Posts Tagged ‘timer’

Pomodoro Timer

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A productive, academic client says that the most important thing she learned while she was writing her dissertation was to use small chunks of time during the day for her writing.  Working on her dissertation in just 30 minutes here and there allowed her to finish the project. 

What have you tried that will help you work in small chunks of time?  You’ve probably heard of using a timer, but have you heard of the Pomodoro Technique?                                                          

The Pomodoro technique has a very interesting approach to making the most of your time.   Check out this video–The Pomodoro Technique Trains Your Brain Away From Distractions

The approach is familiar, but as the title of the video suggests, you must train your brain to focus and to produce during a small, discrete amount of time.  In this video, you’re asked to choose one task and write it down, set your timer for 25 minutes, work for those 25 minutes without stopping, and then when the time is up, reward yourself with a 5-minute break.  This approach allows you to put a boundary around a small amount of time, discourages multi-tasking, and teaches you to value the small chunks of time that too often are ignored as prime writing time. 

Perhaps you’ve tried many different techniques, but you continue to put off your writing.  You need to add some accountability.  Drop me an email.  I’d love to help you keep on course with your writing goals this year.  That’s what I do!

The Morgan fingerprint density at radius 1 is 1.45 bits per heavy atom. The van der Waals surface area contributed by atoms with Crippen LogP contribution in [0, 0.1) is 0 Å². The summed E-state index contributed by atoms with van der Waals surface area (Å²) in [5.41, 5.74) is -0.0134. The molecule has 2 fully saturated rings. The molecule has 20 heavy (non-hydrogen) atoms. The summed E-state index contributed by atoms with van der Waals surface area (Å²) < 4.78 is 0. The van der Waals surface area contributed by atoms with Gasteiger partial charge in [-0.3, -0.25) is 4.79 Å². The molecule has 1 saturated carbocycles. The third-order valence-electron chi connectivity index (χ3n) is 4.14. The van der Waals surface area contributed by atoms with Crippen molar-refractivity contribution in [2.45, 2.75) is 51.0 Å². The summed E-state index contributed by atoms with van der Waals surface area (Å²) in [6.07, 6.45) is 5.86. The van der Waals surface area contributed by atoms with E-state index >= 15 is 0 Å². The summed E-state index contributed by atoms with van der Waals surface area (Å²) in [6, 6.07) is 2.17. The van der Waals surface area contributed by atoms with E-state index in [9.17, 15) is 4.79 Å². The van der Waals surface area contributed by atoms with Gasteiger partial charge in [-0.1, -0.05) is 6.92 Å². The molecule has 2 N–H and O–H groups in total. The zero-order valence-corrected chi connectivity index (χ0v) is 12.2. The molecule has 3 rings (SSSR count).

All good wishes,


Nancy Whichard, Ph.D., PCC
Your International Dissertation and Academic Career Coach

Nancy @ nancywhichard.com




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You’ve just returned from a trip?  What can you do to move quickly into your writing, with no resistance?

Try these steps:

1.  If you didn’t leave a clean desk, clean it now.  Sort the mail, the bills, and the magazines quickly and remove them from the desk.

2.  If you haven’t made a plan for what you will do right now (the day/night of your return), make a plan now.  Is it important to create more order for yourself?  Do you need to unpack now and do laundry? 

3.  If you aren’t going to do any writing now (the day of your return), make sure that you review where you will start tomorrow.  Be ready to start fresh on the following day. Make this a planning time— do what is necessary to eliminate email and other distractions.

4.  Now it’s time to write. Email can wait. 

5.  Open your files; breathe deeply; settle in.  This is all abut getting back into the text, but you need to slow everything down so that you can center and focus

6.  Read what you wrote during your last writing session in order to settle into your text, but gear up to write.  Be ready to move forward.

7.  Set your timer—what is the minimum length for this writing session?

Good luck!  You’re off and running.

Welcome back!

All the best,


P.S.  How’s your summer writing progressing?  Do you have any tips to share on what is working for you?  I’d love to hear from you.

Nancy Whichard, Ph.D., PCC
Your International Dissertation and Academic Career Coach

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